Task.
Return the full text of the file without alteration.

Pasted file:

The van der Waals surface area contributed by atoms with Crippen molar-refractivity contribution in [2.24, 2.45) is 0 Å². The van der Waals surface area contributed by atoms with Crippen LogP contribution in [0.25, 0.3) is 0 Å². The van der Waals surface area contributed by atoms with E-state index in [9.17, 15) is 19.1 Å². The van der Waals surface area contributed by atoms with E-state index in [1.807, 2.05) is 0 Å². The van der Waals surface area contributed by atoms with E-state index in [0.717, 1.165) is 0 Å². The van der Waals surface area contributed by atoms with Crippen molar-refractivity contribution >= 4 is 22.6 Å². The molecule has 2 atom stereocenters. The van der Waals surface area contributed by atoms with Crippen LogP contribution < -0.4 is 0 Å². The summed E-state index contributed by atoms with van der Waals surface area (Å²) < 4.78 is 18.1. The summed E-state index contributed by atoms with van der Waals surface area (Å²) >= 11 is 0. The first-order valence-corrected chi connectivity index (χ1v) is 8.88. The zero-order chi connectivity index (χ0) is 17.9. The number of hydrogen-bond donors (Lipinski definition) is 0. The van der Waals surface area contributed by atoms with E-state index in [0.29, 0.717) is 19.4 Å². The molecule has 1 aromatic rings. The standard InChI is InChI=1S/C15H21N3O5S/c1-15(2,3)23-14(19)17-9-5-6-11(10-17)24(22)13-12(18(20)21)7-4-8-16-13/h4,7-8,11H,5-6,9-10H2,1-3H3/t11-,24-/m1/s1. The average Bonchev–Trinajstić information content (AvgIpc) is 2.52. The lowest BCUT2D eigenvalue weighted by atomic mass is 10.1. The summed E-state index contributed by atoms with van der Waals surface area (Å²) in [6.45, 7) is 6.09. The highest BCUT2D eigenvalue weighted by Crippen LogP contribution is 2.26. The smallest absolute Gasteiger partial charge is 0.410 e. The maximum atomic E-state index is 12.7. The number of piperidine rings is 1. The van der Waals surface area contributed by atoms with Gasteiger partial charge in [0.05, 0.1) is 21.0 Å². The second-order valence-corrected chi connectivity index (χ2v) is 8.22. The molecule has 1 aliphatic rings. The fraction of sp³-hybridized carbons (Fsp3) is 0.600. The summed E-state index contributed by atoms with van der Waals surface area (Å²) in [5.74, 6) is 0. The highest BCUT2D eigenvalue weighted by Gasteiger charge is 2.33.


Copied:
The van der Waals surface area contributed by atoms with Crippen molar-refractivity contribution in [2.24, 2.45) is 0 Å². The van der Waals surface area contributed by atoms with Crippen LogP contribution in [0.25, 0.3) is 0 Å². The van der Waals surface area contributed by atoms with E-state index in [9.17, 15) is 19.1 Å². The van der Waals surface area contributed by atoms with E-state index in [1.807, 2.05) is 0 Å². The van der Waals surface area contributed by atoms with E-state index in [0.717, 1.165) is 0 Å². The van der Waals surface area contributed by atoms with Crippen molar-refractivity contribution >= 4 is 22.6 Å². The molecule has 2 atom stereocenters. The van der Waals surface area contributed by atoms with Crippen LogP contribution < -0.4 is 0 Å². The summed E-state index contributed by atoms with van der Waals surface area (Å²) < 4.78 is 18.1. The summed E-state index contributed by atoms with van der Waals surface area (Å²) >= 11 is 0. The first-order valence-corrected chi connectivity index (χ1v) is 8.88. The zero-order chi connectivity index (χ0) is 17.9. The number of hydrogen-bond donors (Lipinski definition) is 0. The van der Waals surface area contributed by atoms with E-state index in [0.29, 0.717) is 19.4 Å². The molecule has 1 aromatic rings. The standard InChI is InChI=1S/C15H21N3O5S/c1-15(2,3)23-14(19)17-9-5-6-11(10-17)24(22)13-12(18(20)21)7-4-8-16-13/h4,7-8,11H,5-6,9-10H2,1-3H3/t11-,24-/m1/s1. The average Bonchev–Trinajstić information content (AvgIpc) is 2.52. The lowest BCUT2D eigenvalue weighted by atomic mass is 10.1. The summed E-state index contributed by atoms with van der Waals surface area (Å²) in [6.45, 7) is 6.09. The highest BCUT2D eigenvalue weighted by Crippen LogP contribution is 2.26. The smallest absolute Gasteiger partial charge is 0.410 e. The maximum atomic E-state index is 12.7. The number of piperidine rings is 1. The van der Waals surface area contributed by atoms with Gasteiger partial charge in [0.05, 0.1) is 21.0 Å². The second-order valence-corrected chi connectivity index (χ2v) is 8.22. The molecule has 1 aliphatic rings. The fraction of sp³-hybridized carbons (Fsp3) is 0.600. The summed E-state index contributed by atoms with van der Waals surface area (Å²) in [5.74, 6) is 0. The highest BCUT2D eigenvalue weighted by Gasteiger charge is 2.33.